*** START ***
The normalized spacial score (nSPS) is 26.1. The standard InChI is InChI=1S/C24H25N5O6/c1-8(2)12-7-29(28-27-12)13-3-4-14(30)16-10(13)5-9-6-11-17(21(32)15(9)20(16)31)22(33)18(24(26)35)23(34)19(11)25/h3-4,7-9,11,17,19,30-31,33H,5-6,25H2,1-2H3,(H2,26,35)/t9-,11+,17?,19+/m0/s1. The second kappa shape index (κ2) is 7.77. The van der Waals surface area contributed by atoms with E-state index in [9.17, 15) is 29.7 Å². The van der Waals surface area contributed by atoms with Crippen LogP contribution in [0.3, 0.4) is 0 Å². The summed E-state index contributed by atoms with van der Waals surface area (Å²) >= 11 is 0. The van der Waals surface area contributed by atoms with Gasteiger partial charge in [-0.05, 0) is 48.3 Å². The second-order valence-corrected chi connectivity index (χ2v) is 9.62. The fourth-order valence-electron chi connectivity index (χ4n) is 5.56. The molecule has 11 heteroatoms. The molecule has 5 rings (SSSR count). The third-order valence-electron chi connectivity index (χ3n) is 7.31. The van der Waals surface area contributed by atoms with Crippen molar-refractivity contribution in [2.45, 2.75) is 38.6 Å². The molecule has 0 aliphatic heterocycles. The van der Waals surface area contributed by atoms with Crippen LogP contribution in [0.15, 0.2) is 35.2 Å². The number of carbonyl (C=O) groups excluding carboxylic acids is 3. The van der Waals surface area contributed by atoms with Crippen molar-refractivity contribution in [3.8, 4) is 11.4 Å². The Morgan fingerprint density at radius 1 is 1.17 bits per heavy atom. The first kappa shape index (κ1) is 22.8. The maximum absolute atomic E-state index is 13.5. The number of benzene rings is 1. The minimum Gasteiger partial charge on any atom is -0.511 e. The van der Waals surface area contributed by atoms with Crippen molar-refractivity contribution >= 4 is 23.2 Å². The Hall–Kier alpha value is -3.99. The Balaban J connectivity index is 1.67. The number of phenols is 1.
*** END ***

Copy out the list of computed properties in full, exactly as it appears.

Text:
The normalized spacial score (nSPS) is 26.1. The standard InChI is InChI=1S/C24H25N5O6/c1-8(2)12-7-29(28-27-12)13-3-4-14(30)16-10(13)5-9-6-11-17(21(32)15(9)20(16)31)22(33)18(24(26)35)23(34)19(11)25/h3-4,7-9,11,17,19,30-31,33H,5-6,25H2,1-2H3,(H2,26,35)/t9-,11+,17?,19+/m0/s1. The second kappa shape index (κ2) is 7.77. The van der Waals surface area contributed by atoms with E-state index in [9.17, 15) is 29.7 Å². The van der Waals surface area contributed by atoms with Crippen LogP contribution in [0.3, 0.4) is 0 Å². The summed E-state index contributed by atoms with van der Waals surface area (Å²) >= 11 is 0. The van der Waals surface area contributed by atoms with Gasteiger partial charge in [-0.05, 0) is 48.3 Å². The second-order valence-corrected chi connectivity index (χ2v) is 9.62. The fourth-order valence-electron chi connectivity index (χ4n) is 5.56. The molecule has 11 heteroatoms. The molecule has 5 rings (SSSR count). The third-order valence-electron chi connectivity index (χ3n) is 7.31. The van der Waals surface area contributed by atoms with Crippen molar-refractivity contribution in [2.45, 2.75) is 38.6 Å². The molecule has 0 aliphatic heterocycles. The van der Waals surface area contributed by atoms with Crippen LogP contribution in [0.15, 0.2) is 35.2 Å². The number of carbonyl (C=O) groups excluding carboxylic acids is 3. The van der Waals surface area contributed by atoms with Crippen molar-refractivity contribution in [3.8, 4) is 11.4 Å². The Morgan fingerprint density at radius 1 is 1.17 bits per heavy atom. The first kappa shape index (κ1) is 22.8. The maximum absolute atomic E-state index is 13.5. The number of benzene rings is 1. The minimum Gasteiger partial charge on any atom is -0.511 e. The van der Waals surface area contributed by atoms with Crippen molar-refractivity contribution >= 4 is 23.2 Å². The Hall–Kier alpha value is -3.99. The Balaban J connectivity index is 1.67. The number of phenols is 1.